22. Story of Ricky (1991, Lam Ngai Kai)
Back in the 90s, I used to send off for catalogues of uncut horror tapes from ads in the back of magazines. Among the usual Texas Chainsaws, Dawn of the Deads and Argento movies, there was always Story of Ricky, or Riki-Oh.
It’s not strictly a horror film, but it deserved it’s place on those lists for one very good reason..
The violence. I don’t just mean it’s quite violent…
I mean it’s insanely violent.
No seriously, it can only really be described as ultra-violent.
The story is set in that mythical future world of, ummm, 2001.
Ricky arrives in prison for the crime of killing his girlfriend’s murderer, and proceeds to…well, beat the living shit out of everyone as part of some grand moral crusade.
It’s part prison movie, part kung fu flick, with elements of sci-fi and horror thrown in. It’s cheap, ugly and a whole lotta fun.
But don’t just take it from me, ask these guys –
I ALSO WATCHED…
23. Look What’s Happened to Rosemary’s Baby (1976, Sam O’Steen)
A TV movie sequel to one of the greatest horror films of all time? What could go wrong?
Very little, it turns out.
Trust me on this one.
Or don’t. It’s all subjective after all. I’ve recommended this film to several people over the years, all of whom have hated it. But they seem to miss the one thing about film that the original was lacking – it’s utterly batshit crazy.
Within the first 20 minutes, there has been a satanic ritual, Rosemary and her son Adrian’s escape to a synagogue, Adrien psychically attacking some bullies and then Rosemary getting abducted by a driverless ghost bus.
A. Driverless. Ghost. Bus.
You want more? You got it.
How about the greatest scene in all of 70s horror? (Remember now, I said this was subjective…!)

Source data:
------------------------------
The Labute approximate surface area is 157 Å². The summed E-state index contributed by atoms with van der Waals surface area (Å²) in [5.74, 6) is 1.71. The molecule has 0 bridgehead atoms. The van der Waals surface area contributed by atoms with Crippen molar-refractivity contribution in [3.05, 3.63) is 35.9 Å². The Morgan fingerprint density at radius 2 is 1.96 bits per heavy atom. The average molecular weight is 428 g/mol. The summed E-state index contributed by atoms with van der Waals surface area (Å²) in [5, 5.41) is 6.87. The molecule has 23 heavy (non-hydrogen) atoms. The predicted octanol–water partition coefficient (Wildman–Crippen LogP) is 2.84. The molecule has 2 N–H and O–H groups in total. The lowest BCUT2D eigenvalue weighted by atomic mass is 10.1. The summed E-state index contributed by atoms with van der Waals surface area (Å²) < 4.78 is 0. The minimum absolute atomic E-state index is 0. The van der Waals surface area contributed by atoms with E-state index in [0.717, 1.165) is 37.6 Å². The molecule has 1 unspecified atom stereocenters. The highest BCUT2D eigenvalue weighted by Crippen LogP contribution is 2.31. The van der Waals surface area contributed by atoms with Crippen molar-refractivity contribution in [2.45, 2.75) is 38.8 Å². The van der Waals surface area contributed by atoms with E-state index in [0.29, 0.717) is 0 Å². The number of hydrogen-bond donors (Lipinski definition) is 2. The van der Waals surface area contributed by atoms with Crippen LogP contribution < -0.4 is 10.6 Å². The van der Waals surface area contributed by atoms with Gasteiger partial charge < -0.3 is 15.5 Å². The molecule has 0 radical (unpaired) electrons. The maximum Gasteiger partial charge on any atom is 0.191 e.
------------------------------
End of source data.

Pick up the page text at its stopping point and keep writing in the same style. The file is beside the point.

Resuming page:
Adrien has grown up into the handsomely odd looking Stephen McHattie. For his birthday, his family drugs him and performs another ritual (those satanists love a ritual) to test how evil he is or something.
It’s not working.
Then, downstairs, a psychedelic fuzz rock band starts playing.
Adrien is drawn to the music. The son of Satan makes his way downstairs and boogies his way onto the stage, where he starts flapping his arms and strutting about like Mick Jagger.
The strobe light kicks in, revealing the other face on the back of Adrien’s head…
Meanwhile, outside, his god loving friend is murdered by electrocution, forming a perfect crucifix pose as he dies.
This madness is only onscreen for about 5 minutes, but it’s worth watching the whole film for. I guarantee that for those 5 minutes, you’ll be like –
24. Tales From The Crypt (1972, Freddie Francis)
At least half of Tales From The Crypt is some of the very best of British horror, and the rest ain’t bad either.
The best film from horror anthology specialists and Hammer rivals Amicus, the film opens with it’s best segment, wherein Joan Collins is menaced by Santa. Well, an escaped mental patient dressed as Santa, but you get the drift. A ton of suspense packed into a tight 15 minute runtime, this near wordless section is worth the price of admission alone.
The other classic storyline follows the attempts by a group of rich assholes to drive an old man to sell his house, which they regard as ‘spoiling the neighbourhood. Peter Cushing has rarely been better as poor old Mr Grimsdyke, but rest assured, this is Tales From The Crypt we’re talking about.
He’ll get his revenge.
The rest of the tales are good fun, not a duffer amongst them. The last one runs a bit long, but that’s okay, the payoff is the nastiest part of the whole film.
One of my favourite British chillers, and a high recommendation.